How Oakland and Toronto have prepared for WNBA expansion bids, and other cities in the running

For basketball fans like longtime Oakland resident Joan Lohman, WNBA commissioner Cathy Engelbert’s expansion announcement seemed to come at the perfect time. The Golden State Warriors’ recent move to San Francisco, Oakland’s fervent love of basketball and Title IX’s 50th anniversary created divine circumstances for bringing a WNBA team to the area.

“Everyone I’ve talked to says, ‘I want to sit courtside,’ ” said Lohman, who has lived in Oakland for 27 years. “We’re already planning our tailgates.”

Engelbert first announced expansion plans in May, saying she hopes “it’ll be a couple teams by no later than ’25, but I’d love it in ’24.”

The Atlanta Dream were the last expansion team in 2008. Engelbert said before bringing in new franchises she wanted to work on strengthening the league’s economic standing by improving fan attendance, viewership and corporate sponsorships. This way, new team owners could “come in with a big chance of succeeding,” she said on a Bally Sports North broadcast of a Minnesota Lynx game in July.

“We’re looking for the right ownership groups with the right commitment, the right arena situation, the right city to support a WNBA franchise,” Engelbert said during All-Star weekend. She said the league has narrowed its list to 10-15 cities.

Lohman has sought a WNBA team in her hometown since the league’s inception. She started as a Sacramento Monarchs fan, but has since seen professional women’s basketball on the West Coast delegated exclusively to Seattle and Los Angeles. (The Monarchs folded in 2009.) In 2016, after Team USA won its eighth Olympic gold medal in women’s hoops, Lohman and friends started talking about the prospect of bringing a WNBA team to the Bay Area.

“This is the right time to bring the WNBA team to Oakland when there’s so much growing enthusiasm and love of women’s basketball,” Lohman remembered thinking. “And we’re seeing all the stars on the screen. We’d like to see them live in our community.”

Yahoo Sports spoke with two ownership groups actively cultivating bids for a WNBA expansion team about how they’re selling their cities to the league. Fans in each market also shared why now is the best time to bring women’s professional hoops to their hometowns. Here’s what we found.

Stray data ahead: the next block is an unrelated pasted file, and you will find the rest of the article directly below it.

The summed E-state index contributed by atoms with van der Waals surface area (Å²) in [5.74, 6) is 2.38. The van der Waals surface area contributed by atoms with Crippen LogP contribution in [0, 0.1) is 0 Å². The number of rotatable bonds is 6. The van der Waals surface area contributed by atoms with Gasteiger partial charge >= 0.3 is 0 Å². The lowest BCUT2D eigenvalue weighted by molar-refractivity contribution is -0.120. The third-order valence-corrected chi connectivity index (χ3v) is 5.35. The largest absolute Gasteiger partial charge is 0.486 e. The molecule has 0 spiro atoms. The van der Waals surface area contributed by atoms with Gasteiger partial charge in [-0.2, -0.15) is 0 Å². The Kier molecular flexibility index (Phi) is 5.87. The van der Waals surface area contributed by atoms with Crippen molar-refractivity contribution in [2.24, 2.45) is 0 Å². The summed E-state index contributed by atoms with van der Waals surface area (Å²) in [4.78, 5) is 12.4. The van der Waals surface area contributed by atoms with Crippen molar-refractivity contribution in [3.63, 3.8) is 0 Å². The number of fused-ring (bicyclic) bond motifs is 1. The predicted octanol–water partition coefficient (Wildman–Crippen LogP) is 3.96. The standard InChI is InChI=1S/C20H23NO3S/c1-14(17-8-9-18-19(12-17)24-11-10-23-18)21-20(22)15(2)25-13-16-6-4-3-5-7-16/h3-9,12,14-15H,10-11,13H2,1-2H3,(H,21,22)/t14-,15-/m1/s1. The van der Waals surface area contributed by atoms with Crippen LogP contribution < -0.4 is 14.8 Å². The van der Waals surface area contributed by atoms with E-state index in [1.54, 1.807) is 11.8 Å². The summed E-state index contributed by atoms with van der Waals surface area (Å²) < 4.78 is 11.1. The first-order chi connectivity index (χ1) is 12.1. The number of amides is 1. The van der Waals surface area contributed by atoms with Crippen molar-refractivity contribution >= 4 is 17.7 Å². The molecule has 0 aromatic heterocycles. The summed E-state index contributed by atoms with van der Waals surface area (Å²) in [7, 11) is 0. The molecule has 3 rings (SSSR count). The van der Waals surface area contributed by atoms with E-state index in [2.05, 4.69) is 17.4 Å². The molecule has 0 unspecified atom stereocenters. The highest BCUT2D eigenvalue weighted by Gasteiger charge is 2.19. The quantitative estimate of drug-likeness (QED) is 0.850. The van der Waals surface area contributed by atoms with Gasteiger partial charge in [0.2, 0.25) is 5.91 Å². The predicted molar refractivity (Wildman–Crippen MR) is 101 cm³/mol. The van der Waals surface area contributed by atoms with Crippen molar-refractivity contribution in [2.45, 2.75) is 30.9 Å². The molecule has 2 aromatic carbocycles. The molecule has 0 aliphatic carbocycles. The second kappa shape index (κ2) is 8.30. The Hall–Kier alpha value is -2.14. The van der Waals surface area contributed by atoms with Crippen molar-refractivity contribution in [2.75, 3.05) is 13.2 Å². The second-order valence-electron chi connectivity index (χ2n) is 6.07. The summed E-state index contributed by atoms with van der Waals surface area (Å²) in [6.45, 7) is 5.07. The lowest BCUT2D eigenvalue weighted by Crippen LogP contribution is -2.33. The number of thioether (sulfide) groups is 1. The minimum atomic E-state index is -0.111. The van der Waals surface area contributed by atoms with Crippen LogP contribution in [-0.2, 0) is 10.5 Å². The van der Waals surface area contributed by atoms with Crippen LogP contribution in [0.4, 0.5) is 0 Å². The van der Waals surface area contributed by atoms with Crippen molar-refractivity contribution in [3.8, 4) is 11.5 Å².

Here are the cities that either have ownership groups that have expressed interest in a WNBA team or are on the short list for a potential team. (Graphic by Moe Haidar/Yahoo Sports)
Here are the cities that either have ownership groups that have expressed interest in a WNBA team or are on the short list for a potential team. (Graphic by Moe Haidar/Yahoo Sports)


Last January, the African American Sports & Entertainment Group (AASEG) began communicating with the WNBA to see what it might take to bring an expansion team to Oakland after about a year of preliminary planning, said AASEG founder and president Ray Bobbitt. In July 2021, the Oakland-Alameda County Coliseum Authority’s board unanimously approved a term sheet from AASEG to bring the WNBA to Oakland. In November, the Oakland City Council unanimously voted to choose AASEG as the developer of the Oakland Coliseum Complex. The group later added retired WNBA great Alana Beard to help lead its effort.

While not assisting AASEG in any official capacity, former Phoenix Mercury guard and Oakland native Alexis Gray-Lawson also supports the idea of a WNBA team in the Bay Area. Gray-Lawson oversaw Oakland Tech’s back-to-back girls basketball state championships (2019 and 2022, as both the 2020 and 2021 tournaments were canceled due to the COVID-19 pandemic), assuming the role of athletic director earlier this year. A WNBA team in Oakland could give her players and “thousands” of others women role models and a new sense of identity that comes with fandom.

“I didn’t have a whole bunch of female role models growing up,” Gray-Lawson, 35, said. “I ended up watching the Gary Paytons of the world, Antonio Lee Davis, [Demetrius] ‘Hook’ Mitchell. Those were the guys that I looked up to, and I watched, and I emulated … so it’d be great to have some females that these young ladies can look up to and just feel like they are a part of something bigger than themselves.”

In order to secure a WNBA franchise, AASEG has to assemble a proposal. The two main things the league is looking for in said proposal are where the expansion team would play and whether the ownership group has the financial backing to operate a team, Bobbitt said. AASEG has secured the Warriors’ old home of Oakland (formerly Oracle) Arena, which — despite its age — Bobbitt said is essentially “turnkey.”

While the arena is home to a variety of events year-round, like concerts and Disney on Ice, Bobbitt said AASEG and local government decided to give a WNBA team (should Oakland be given one) scheduling priority during the season. This way the organization wouldn’t have to worry about being displaced, as happens to other WNBA teams.